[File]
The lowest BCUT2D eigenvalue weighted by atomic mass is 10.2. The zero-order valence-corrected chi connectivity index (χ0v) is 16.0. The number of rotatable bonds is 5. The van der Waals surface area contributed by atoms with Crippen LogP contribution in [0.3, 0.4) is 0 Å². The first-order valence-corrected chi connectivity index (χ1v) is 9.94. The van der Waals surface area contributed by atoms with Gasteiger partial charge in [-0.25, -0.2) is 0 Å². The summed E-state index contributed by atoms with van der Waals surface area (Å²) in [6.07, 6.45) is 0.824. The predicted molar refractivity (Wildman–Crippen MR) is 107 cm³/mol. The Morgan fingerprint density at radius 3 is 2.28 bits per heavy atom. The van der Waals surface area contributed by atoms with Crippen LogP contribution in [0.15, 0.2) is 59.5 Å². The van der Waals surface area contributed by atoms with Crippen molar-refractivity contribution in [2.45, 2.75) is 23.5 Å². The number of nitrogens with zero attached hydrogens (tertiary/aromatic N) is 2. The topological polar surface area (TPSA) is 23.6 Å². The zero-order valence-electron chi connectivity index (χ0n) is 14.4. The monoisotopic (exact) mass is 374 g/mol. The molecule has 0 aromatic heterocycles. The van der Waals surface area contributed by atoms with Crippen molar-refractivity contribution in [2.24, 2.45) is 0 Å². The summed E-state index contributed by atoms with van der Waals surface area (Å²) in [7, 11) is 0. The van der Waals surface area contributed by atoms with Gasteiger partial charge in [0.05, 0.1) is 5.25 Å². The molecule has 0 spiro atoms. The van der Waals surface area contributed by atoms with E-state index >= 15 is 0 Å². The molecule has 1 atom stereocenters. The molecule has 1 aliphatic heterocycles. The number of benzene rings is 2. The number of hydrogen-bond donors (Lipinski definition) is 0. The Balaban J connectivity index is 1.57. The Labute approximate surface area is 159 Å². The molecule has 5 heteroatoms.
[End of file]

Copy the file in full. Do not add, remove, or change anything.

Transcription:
The lowest BCUT2D eigenvalue weighted by atomic mass is 10.2. The zero-order valence-corrected chi connectivity index (χ0v) is 16.0. The number of rotatable bonds is 5. The van der Waals surface area contributed by atoms with Crippen LogP contribution in [0.3, 0.4) is 0 Å². The first-order valence-corrected chi connectivity index (χ1v) is 9.94. The van der Waals surface area contributed by atoms with Gasteiger partial charge in [-0.25, -0.2) is 0 Å². The summed E-state index contributed by atoms with van der Waals surface area (Å²) in [6.07, 6.45) is 0.824. The predicted molar refractivity (Wildman–Crippen MR) is 107 cm³/mol. The Morgan fingerprint density at radius 3 is 2.28 bits per heavy atom. The van der Waals surface area contributed by atoms with Crippen LogP contribution in [0.15, 0.2) is 59.5 Å². The van der Waals surface area contributed by atoms with Crippen molar-refractivity contribution in [2.45, 2.75) is 23.5 Å². The number of nitrogens with zero attached hydrogens (tertiary/aromatic N) is 2. The topological polar surface area (TPSA) is 23.6 Å². The zero-order valence-electron chi connectivity index (χ0n) is 14.4. The monoisotopic (exact) mass is 374 g/mol. The molecule has 0 aromatic heterocycles. The van der Waals surface area contributed by atoms with Crippen molar-refractivity contribution in [2.24, 2.45) is 0 Å². The summed E-state index contributed by atoms with van der Waals surface area (Å²) in [7, 11) is 0. The van der Waals surface area contributed by atoms with Gasteiger partial charge in [0.05, 0.1) is 5.25 Å². The molecule has 0 spiro atoms. The van der Waals surface area contributed by atoms with E-state index >= 15 is 0 Å². The molecule has 1 atom stereocenters. The molecule has 1 aliphatic heterocycles. The number of benzene rings is 2. The number of hydrogen-bond donors (Lipinski definition) is 0. The Balaban J connectivity index is 1.57. The Labute approximate surface area is 159 Å². The molecule has 5 heteroatoms.